Dodgers Looking to Re-establish ‘Rookie of the Year’ Dominance

Longtime Dodger fans are very well aware that it was once commonplace… almost expected for the Dodgers to have at least one rookie in contention for the National League Rookie of the Year title every year, a title that the Dodgers absolutely owned for decades during the O’Malley era (both Walter and Peter). But what was once a seemingly annual award for the Dodgers hasn’t happened since 1996 when Todd Hollandsworth became the last Dodger rookie to win this prestigious award. That was 16 years ago, folks.

Outfielder Todd Hollandsworth was the 5th of five consecutive Dodgers to win the Rookie of the Year title between 1992 and 1996. Unfortunately, it hasn’t happened since. (Photo credit – Harry How)

With Monday’s announcement that the Dodgers have added six new international and three new domestic scouts to their already deep and experienced team of professional scouts, new Dodgers ownership has once again proven their commitment to re-establishing the franchise as having the best farm system in all of baseball – something that was once synonymous with the word ‘Dodgers’ and something that was kicked to the curb by the last two franchise owners (or traded away by Dodgers general managers Fred Claire, Kevin Malone, Dan Evans, Paul DePodesta or Ned Colletti).

Obviously, it will take time for the Dodgers to rebuild their farm system, probably upwards of five or six years, but you’ve got to start somewhere and the Dodgers have clearly laid the foundation under the Guggenheim Baseball Management Group.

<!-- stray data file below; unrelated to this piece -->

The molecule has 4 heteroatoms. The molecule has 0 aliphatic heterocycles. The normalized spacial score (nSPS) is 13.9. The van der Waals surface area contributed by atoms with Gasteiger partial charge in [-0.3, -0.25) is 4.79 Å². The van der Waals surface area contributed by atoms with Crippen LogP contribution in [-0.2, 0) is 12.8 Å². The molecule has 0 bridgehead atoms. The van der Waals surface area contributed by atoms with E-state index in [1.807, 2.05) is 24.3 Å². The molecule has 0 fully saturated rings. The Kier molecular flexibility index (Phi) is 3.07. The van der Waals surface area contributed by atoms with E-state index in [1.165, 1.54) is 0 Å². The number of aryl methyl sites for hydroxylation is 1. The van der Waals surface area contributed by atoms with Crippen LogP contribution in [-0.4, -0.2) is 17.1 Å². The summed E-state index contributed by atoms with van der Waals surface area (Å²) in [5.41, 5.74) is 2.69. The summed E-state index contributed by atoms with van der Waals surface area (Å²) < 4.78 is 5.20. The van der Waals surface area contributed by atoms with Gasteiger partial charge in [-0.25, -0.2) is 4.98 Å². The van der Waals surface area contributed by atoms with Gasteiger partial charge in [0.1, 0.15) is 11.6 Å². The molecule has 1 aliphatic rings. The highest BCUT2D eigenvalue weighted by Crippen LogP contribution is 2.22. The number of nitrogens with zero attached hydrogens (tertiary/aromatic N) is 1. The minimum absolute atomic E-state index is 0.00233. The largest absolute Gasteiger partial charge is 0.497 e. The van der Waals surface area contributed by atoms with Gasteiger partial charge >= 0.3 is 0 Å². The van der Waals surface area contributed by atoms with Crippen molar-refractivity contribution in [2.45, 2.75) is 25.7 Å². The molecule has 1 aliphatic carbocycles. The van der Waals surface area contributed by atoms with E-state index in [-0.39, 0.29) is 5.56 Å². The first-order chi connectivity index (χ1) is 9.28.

Another thing that will take time (if it is even possible, that is) is for the once highly respected Baseball Writers Association of America (BBWAA) to re-establish their credibility after last year’s train wreck when they voted Ryan Braun as the NL MVP over the true NL MVP Matt Kemp; this in spite of Braun’s positive PED test and Kemp’s near Triple Crown season. For reasons known only to them, the BBWAA decided to create their own criteria by claiming that Braun deserved the award over Kemp for no other reason than Braun was on a playoff-bound team and Kemp was not, irregardless of the fact that this is found nowhere in the voting criteria or that the last Brewers player to win an MVP title (shortstop Robin Yount – and deservedly so), was on a 4th place Brewers team, yet Kemp was on the 3rd place Dodgers team in 2011. (Yes, I am still incensed over this travesty and for the BBWAA making up their own rules as they go).

To their credit (although this one was a no-brainer), the BBWAA got both the AL and NL Rookie of the Year titles (now called the Jackie Robinson Rookie of the Year Award) right this year in naming Mike Trout (Angels) and Bryce Harper (Nationals) as the AL and NL ROY award winners respectively. In fact (and again rightfully so), Trout was the unanimous winner with 28 first-place votes (140 points). Harper won by a mere 7 points over Diamondbacks rookie pitching phenom Wade Miley 112 points to 107.

Needless to say, the groundwork has been set for the Dodgers to get back into the race and to once again start producing Rookie of the Year candidates, just as they once did.

Here are the former Dodgers Rookie of the Year Award winners (note the five consecutive winners from 1992-1996):


Los Angeles





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